- How close you are to infrastructure and grid connections
- Whether there’s high demand for solar in your area
The per-acre rate for a lease can range anywhere from $250 to $2,000.
Such a wide range makes it challenging to pinpoint how profitable your solar farm would be until you have more information and someone evaluates your property.
You may want to get estimates from multiple developers in your area if possible.
Once a developer evaluates your property and presents you with a lease agreement, you can negotiate the rate and terms.
Be sure to have an attorney and your tax preparer evaluate the lease before you sign the dotted line.
While you need to evaluate your revenue potential from the solar project against what you would earn from ranching, one major benefit from leasing your land to a solar developer is that your income is guaranteed over the lease term.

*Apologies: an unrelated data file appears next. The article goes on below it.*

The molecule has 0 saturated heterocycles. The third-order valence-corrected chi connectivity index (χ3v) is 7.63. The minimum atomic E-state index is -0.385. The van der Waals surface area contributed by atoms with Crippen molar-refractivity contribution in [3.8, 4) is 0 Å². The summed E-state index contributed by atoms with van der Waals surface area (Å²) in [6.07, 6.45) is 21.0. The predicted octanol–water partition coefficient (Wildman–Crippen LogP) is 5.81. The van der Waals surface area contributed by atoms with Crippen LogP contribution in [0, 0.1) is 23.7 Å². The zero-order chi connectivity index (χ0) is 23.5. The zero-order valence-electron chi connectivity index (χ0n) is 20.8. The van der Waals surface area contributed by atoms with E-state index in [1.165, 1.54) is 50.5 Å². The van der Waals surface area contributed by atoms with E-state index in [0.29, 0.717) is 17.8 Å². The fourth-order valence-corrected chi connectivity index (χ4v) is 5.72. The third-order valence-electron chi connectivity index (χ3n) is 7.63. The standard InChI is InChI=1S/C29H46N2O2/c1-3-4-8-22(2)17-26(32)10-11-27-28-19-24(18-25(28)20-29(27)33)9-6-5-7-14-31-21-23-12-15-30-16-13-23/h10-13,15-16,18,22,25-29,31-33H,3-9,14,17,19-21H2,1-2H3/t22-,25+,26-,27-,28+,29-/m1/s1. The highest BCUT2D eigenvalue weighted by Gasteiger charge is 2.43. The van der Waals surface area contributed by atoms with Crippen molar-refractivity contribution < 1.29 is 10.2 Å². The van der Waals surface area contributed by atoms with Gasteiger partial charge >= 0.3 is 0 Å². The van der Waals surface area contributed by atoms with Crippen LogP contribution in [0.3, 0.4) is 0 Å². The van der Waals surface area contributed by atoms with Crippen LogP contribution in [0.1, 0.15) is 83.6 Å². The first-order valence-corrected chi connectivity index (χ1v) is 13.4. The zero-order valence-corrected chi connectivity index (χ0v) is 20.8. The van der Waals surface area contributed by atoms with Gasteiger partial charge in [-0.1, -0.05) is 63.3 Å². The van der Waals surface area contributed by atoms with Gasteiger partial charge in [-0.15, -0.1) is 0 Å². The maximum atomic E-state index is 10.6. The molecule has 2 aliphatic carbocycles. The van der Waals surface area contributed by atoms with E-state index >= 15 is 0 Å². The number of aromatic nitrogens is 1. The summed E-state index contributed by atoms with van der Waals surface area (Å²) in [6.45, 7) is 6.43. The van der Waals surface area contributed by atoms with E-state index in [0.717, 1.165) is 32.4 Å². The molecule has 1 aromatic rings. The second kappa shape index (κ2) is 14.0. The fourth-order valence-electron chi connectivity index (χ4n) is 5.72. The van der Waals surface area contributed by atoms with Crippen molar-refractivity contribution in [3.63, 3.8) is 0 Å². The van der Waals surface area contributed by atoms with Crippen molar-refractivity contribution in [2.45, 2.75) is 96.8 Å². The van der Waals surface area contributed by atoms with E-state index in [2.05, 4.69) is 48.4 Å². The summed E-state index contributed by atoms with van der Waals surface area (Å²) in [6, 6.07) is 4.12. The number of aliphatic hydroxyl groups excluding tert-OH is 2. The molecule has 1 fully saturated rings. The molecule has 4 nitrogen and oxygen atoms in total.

Every month, you receive a fixed rate that’s not dependent on market variables, weather, or climate change.
Often, rent increases are written into the lease terms, something that’s important since solar farm leases can last 10 to 15 years.
No matter how much your ranching income fluctuates, you can count on the rent payment from the solar project every month.
This brings significant peace of mind.
A Solar Farm Is Compatible with Ranching
Ultimately, if you own a ranch, you may be in a perfect position to generate two income streams from your property, especially because a mid-sized ranch averages around 500 acres in the US.